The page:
Around a quarter of the population go on holiday abroad every year – and around a quarter of those will fall ill or suffer from some kind of medical condition while overseas. So what precautions can you take to avoid this happening? What should you pack in case it does? And how can you ensure that you’ll get the right kind of care overseas without it costing you a fortune in medical bills?
This article offers you travel health advice, and is written by Jackie Griffiths, a freelance journalist who writes health, medical, biological, and pharmaceutical articles for national and international journals, newsletters and web sites.
There are many diseases that are commonplace overseas which UK travellers have no natural immunity against. These include yellow fever, malaria, typhoid, rabies, and dengue fever to name but a few. To protect yourself against infection, you will need to be vaccinated well in advance of your trip.
You can find out which travel vaccinations are required for the country you’re travelling to by visiting the Department of Health website and the website of the Foreign and Commonwealth Office. Your GP will also be able to advise you on the latest recommended travel vaccinations and supply you with the necessary course of treatment. However, you will need to pay for this treatment yourself as it is not covered by the NHS.
If you have a pre-existing medical condition and need to take medication with you, you should make sure you take a copy of your prescription, signed by your GP. You may also need to carry a letter from your GP explaining your condition, to help overseas doctors in the case of an emergency. You should make sure you have enough medication to last the trip, as well as any delays on your return journey. You should also check that your medication is legal in the country you’re visiting.
In addition to your regular medication, you should also consider stocking up on antiseptic cream, diarrhoea pills, antihistamines and a sterile first aid pack, as these items may not be readily available in some countries or remote areas.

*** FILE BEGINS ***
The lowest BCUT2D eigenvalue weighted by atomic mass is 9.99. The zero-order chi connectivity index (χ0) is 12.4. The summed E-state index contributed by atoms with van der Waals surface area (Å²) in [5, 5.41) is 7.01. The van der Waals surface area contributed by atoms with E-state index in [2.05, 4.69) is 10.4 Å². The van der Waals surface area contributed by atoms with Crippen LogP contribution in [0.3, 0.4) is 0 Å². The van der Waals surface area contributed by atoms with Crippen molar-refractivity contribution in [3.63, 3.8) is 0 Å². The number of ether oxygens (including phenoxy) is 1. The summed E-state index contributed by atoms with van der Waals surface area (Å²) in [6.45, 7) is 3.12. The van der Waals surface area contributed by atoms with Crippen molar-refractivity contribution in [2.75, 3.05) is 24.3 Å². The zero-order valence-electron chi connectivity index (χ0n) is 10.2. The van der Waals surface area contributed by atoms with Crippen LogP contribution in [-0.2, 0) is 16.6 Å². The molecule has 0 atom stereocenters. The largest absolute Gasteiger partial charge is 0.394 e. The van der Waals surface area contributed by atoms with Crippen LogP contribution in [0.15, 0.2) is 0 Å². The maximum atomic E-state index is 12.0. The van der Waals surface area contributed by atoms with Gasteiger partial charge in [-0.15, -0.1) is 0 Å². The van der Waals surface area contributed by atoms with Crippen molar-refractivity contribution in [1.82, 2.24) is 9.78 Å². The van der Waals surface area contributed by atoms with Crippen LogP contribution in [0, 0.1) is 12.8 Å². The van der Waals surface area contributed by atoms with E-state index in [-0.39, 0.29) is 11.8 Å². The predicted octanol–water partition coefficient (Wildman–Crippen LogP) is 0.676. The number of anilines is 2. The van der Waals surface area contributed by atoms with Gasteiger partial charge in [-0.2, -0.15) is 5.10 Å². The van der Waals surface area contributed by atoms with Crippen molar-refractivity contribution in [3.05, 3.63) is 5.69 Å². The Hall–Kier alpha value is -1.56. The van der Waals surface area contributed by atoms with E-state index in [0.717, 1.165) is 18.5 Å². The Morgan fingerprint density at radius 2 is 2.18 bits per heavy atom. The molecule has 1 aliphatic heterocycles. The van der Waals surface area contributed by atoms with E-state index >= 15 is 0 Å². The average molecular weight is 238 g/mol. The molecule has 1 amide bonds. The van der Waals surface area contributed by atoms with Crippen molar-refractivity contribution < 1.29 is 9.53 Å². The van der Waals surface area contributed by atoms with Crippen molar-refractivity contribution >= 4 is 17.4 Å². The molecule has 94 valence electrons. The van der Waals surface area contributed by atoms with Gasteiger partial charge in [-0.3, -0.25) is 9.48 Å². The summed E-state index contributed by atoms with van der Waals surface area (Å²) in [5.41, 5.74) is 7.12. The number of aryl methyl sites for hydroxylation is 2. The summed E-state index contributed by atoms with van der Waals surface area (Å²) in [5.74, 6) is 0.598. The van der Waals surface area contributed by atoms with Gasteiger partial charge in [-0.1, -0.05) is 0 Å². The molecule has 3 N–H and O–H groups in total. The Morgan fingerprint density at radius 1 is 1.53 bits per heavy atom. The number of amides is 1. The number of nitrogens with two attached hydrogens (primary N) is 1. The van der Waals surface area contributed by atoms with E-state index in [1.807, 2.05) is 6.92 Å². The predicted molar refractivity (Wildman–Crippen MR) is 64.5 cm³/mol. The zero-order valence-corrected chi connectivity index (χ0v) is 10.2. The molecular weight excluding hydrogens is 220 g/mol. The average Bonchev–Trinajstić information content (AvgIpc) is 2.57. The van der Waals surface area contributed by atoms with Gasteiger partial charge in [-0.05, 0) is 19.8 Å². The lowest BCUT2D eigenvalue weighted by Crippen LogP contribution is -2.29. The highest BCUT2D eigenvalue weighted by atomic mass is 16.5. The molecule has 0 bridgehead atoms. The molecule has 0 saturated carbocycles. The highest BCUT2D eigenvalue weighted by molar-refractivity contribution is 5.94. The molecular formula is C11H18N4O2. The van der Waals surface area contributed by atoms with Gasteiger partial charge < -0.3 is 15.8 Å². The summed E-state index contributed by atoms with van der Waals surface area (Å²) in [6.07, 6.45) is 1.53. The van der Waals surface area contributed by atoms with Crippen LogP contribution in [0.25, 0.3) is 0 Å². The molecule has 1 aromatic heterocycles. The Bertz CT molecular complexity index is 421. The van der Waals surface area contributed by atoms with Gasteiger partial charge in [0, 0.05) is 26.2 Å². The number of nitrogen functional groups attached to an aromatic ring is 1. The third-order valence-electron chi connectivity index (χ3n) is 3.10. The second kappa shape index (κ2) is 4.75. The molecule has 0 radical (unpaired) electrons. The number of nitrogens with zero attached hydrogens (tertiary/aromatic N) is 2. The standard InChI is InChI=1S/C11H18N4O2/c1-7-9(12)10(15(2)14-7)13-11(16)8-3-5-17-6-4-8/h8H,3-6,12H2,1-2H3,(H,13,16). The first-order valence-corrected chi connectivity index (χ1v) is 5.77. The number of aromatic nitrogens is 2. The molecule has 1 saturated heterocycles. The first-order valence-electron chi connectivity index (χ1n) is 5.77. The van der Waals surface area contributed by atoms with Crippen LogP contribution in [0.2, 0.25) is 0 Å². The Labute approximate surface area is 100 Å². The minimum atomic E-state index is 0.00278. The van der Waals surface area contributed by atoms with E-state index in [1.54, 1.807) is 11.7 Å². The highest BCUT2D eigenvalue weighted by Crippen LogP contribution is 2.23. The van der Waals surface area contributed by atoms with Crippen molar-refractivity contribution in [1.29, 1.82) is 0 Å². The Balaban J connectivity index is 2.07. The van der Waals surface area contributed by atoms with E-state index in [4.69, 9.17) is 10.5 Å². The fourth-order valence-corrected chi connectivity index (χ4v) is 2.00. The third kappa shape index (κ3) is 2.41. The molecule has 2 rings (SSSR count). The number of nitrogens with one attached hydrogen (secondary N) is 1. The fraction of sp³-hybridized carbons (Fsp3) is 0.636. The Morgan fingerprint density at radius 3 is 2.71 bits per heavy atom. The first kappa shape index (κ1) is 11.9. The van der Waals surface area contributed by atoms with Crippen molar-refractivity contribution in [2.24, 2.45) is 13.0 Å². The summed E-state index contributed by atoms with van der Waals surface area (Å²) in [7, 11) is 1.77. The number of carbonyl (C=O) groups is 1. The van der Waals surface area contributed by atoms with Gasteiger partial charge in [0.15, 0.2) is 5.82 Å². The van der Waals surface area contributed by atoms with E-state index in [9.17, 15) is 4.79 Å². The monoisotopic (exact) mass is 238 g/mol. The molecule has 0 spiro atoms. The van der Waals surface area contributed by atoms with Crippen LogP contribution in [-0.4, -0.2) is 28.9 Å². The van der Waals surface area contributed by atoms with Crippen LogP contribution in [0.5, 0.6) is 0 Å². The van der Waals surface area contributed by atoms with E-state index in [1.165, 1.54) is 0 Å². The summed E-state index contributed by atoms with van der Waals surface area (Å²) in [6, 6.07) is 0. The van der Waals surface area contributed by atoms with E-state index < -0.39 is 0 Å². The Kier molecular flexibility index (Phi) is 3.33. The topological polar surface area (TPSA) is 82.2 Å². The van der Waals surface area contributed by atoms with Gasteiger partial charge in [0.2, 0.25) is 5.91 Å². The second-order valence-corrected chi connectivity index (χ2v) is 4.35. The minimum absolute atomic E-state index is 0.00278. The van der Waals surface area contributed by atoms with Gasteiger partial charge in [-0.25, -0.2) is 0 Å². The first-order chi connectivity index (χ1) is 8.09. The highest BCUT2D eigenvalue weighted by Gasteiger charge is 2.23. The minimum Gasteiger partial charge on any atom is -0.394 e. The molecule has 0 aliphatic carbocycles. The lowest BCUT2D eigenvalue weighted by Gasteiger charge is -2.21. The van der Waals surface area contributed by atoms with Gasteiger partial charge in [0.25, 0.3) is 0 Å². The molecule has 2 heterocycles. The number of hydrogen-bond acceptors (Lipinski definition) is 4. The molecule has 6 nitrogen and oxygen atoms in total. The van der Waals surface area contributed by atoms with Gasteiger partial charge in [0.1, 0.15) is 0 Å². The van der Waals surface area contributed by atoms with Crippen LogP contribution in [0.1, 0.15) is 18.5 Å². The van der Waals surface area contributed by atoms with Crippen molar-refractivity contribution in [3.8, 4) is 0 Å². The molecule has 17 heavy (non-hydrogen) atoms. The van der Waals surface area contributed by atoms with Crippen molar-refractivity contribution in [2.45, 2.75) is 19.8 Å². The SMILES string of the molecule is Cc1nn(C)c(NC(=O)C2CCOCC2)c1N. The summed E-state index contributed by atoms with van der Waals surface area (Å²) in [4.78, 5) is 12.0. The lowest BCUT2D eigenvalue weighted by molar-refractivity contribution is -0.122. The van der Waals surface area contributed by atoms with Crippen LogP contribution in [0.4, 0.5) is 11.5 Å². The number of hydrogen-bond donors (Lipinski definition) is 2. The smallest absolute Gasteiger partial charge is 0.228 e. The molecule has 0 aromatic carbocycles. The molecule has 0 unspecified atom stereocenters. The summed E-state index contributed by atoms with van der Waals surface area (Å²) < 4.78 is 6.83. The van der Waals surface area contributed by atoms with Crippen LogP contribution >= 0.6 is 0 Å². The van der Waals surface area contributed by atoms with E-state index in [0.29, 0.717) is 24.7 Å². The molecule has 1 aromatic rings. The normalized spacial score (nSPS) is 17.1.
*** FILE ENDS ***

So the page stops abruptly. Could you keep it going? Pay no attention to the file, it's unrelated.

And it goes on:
Travel insurance - The EHIC
With healthcare free at the point of delivery in the UK, it is easy to forget that this is almost unique in the world. In other countries, even a simple accident or mild illness can result in a bill for hundreds or even thousands of pounds. That’s why it’s essential that you take out adequate travel insurance for your trip. You should also ensure your travel insurance policy covers you for whatever activities you have planned – such as diving or winter sports, etc. – as many standard policies will exclude such activities.
British travellers visiting countries within the European Economic Area should also carry a European Health Insurance Card. This entitles you to free treatments in any of the EEA countries, plus Iceland, Norway, Switzerland and Liechtenstein. The card is available free of charge and is valid for up to five years. Each member of your party, including children, will need their own card. You can apply by phone, by post, or online.
If you are pregnant you should also complete form E112, which is available from the department of health.
The vast majority of illnesses abroad can be avoided if you take just a few sensible precautions to protect yourself from risk. For example, you should always pack a high factor sunscreen to protect you from burning, along with and a good quality aftersun cream to moisturise your skin after exposure to strong sun. A wide brimmed hat will also help to protect you from sunstroke.
Carrying UK bought condoms is also a sensible precaution, as locally bought equivalents may not be of the same quality or offer the same protection from STDs.
Since many diseases are carried by mosquitoes, insect repellent sprays, creams and repellent devices for your hotel room are well worth investing in. In countries with a serious mosquito problem, you should be offered a net to sleep under, but these are often old and well used, so you should carry a small sewing kit to repair any holes.
It may seem like there’s a lot to consider when preparing for a holiday abroad, but even the most thorough preparation takes less time and is less stressful than the consequences (and considerable cost) of travelling unprepared and falling ill. So take the travel health advice - don’t let illness spoil your holiday fun - get your shots, do your shopping and make sure you’re safe.